The Mother Load review – moving audio play gives birth to all the feelings

Lynda Radley’s audio play about first-time motherhood starts with a bunch of stereotypes around parenting and gradually, movingly, strips everything away. We open in an antenatal class with three very different women: architect and anxious mother-to-be Cat (Wendy Seager); twentysomething wellness enthusiast Rowan (Anna Russell-Martin); and the highly strung Mobina (Nalini Chetty) who has been to every antenatal class in the book. As the babies arrive one by one, meticulous birthing plans are swept aside and the messy reality of early motherhood is ushered in with conviction, warmth and, thankfully, plenty of humour.

The play, presented by Edinburgh’s Royal Lyceum and Pitlochry Festival theatre for the Sound Stage series, is split into three parts. Each mum narrates her own section, sharing her private thoughts and fears. Radley captures the strangely competitive atmosphere that can emerge in antenatal classes, which Cat describes brilliantly as: “like The Hunger Games with haemorrhoids.” As Cat whispers to her unborn baby, the intensely private relationship between a mother and her “bean” is conjured into life.

Mobina is haunted by her traumatic labour, and director Isobel McArthur and sound designer Jon Nicholls do a great job of reflecting the sensory overload of her endless sleepless nights. She is bombarded by noises: every cry sets her on edge and every bleep of the alarm sparks memories of the hospital – in labour, in pain and afraid.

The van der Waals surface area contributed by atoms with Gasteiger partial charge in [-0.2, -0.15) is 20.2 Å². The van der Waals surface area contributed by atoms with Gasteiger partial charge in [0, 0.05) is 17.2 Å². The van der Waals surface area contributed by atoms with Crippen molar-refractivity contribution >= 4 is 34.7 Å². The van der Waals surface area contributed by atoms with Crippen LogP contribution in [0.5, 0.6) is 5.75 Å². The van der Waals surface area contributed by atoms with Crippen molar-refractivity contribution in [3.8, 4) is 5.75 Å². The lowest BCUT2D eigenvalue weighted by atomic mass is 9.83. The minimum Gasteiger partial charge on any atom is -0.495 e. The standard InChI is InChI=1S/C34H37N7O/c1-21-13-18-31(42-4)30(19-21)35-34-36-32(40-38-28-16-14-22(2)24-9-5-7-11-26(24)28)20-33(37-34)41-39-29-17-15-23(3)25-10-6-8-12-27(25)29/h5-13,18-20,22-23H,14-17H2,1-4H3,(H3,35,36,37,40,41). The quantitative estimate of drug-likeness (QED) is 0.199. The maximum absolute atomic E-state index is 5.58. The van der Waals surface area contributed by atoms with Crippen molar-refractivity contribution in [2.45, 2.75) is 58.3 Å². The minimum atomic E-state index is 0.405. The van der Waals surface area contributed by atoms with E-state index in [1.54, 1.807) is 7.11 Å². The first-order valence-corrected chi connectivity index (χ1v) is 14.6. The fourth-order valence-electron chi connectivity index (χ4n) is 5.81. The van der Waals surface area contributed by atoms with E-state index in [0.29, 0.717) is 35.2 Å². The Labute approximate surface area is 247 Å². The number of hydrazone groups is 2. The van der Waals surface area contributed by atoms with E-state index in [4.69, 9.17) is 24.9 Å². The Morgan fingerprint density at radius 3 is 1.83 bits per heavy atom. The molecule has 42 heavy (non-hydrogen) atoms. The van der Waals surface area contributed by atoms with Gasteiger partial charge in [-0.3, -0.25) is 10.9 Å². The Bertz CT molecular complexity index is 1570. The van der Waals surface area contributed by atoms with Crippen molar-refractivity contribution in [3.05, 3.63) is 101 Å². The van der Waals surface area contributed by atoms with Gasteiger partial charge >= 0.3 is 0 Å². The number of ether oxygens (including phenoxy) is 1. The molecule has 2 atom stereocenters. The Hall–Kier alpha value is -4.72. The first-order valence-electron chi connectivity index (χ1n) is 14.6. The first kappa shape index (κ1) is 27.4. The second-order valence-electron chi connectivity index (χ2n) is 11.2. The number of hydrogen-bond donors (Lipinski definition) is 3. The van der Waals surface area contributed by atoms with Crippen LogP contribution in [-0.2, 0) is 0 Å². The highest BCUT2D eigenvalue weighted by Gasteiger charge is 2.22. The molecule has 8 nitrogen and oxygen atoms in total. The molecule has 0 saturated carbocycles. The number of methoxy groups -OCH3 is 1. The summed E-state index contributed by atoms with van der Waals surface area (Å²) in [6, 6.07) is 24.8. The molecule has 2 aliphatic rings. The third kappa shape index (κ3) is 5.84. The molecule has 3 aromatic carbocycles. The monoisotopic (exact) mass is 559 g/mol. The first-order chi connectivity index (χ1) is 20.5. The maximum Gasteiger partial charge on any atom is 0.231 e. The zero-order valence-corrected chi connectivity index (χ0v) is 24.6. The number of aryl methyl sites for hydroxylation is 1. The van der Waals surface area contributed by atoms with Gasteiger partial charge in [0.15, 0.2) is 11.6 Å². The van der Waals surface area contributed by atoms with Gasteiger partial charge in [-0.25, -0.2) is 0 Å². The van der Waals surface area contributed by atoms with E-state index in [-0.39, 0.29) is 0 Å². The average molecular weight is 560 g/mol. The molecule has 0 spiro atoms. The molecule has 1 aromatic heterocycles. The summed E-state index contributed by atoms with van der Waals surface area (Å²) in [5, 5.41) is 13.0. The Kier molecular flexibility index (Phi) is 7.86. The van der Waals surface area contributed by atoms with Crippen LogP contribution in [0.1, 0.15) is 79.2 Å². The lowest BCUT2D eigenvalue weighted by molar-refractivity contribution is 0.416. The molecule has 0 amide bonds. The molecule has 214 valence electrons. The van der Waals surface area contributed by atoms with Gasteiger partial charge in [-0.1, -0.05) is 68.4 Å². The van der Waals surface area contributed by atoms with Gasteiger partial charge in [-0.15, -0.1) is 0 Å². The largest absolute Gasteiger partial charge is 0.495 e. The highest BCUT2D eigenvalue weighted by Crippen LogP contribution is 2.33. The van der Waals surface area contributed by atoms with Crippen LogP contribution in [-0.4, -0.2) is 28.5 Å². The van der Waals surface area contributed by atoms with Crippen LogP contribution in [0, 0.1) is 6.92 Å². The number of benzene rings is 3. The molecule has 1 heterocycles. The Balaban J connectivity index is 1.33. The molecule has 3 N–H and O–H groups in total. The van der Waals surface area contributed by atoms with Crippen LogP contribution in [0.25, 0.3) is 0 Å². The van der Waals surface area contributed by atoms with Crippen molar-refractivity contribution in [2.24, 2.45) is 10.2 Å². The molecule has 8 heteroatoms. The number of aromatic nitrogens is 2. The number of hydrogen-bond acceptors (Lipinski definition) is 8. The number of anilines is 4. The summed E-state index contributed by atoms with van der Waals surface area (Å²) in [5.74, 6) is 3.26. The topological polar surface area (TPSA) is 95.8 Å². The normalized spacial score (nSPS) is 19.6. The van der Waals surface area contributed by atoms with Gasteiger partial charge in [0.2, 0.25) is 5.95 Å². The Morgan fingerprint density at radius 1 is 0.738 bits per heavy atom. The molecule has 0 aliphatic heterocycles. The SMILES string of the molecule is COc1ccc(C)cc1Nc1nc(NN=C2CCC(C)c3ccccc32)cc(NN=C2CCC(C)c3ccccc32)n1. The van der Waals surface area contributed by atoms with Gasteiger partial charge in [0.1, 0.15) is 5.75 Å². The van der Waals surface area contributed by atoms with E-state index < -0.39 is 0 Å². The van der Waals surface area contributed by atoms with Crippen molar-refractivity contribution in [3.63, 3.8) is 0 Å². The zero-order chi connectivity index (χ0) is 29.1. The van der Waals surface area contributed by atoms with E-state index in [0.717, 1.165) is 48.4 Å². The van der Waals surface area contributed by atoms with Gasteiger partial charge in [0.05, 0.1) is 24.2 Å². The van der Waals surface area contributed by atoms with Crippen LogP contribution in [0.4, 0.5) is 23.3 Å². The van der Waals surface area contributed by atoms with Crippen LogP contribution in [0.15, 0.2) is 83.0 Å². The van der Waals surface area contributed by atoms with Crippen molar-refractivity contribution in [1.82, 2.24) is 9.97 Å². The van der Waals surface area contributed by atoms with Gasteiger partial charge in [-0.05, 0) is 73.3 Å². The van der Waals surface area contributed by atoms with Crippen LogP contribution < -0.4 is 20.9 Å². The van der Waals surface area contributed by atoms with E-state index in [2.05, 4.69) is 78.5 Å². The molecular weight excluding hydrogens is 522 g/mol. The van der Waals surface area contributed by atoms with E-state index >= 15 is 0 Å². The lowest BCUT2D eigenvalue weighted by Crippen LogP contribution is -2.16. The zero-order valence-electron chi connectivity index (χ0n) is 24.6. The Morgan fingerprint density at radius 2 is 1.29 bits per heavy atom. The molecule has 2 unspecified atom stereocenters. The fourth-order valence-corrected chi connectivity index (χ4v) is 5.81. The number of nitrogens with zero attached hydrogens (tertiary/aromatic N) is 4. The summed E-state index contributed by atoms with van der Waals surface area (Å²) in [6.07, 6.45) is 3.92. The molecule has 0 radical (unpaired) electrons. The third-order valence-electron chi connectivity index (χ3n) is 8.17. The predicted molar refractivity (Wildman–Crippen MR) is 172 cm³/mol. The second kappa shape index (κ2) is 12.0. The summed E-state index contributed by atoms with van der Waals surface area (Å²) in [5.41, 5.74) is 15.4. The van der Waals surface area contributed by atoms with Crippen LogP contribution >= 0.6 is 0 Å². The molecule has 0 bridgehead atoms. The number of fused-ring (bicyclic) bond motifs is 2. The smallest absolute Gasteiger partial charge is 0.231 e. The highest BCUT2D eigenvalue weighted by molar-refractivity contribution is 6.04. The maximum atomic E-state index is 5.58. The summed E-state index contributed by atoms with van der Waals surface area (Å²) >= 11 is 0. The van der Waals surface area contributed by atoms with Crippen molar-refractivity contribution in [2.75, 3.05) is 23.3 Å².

Radley has a knack for succinctly capturing the intensely conflicting emotions that most new mums experience. Mobina struggles to love her child as she feels she should: “I am happy to see her – aren’t I?” Radley’s script is also suffused with empathy and laughter. Mobina rocks up at Rowan’s baby shower and, fuelled by her first drink in two years, begins to unravel in spectacular fashion (her description of vagina-themed bunting is a particular highlight). Later, Radley captures the selfless way fellow mothers will often look out for each other. When Rowan’s baby falls ill, her friends rally round in a display of instinctive compassion that left this new mum in tears.


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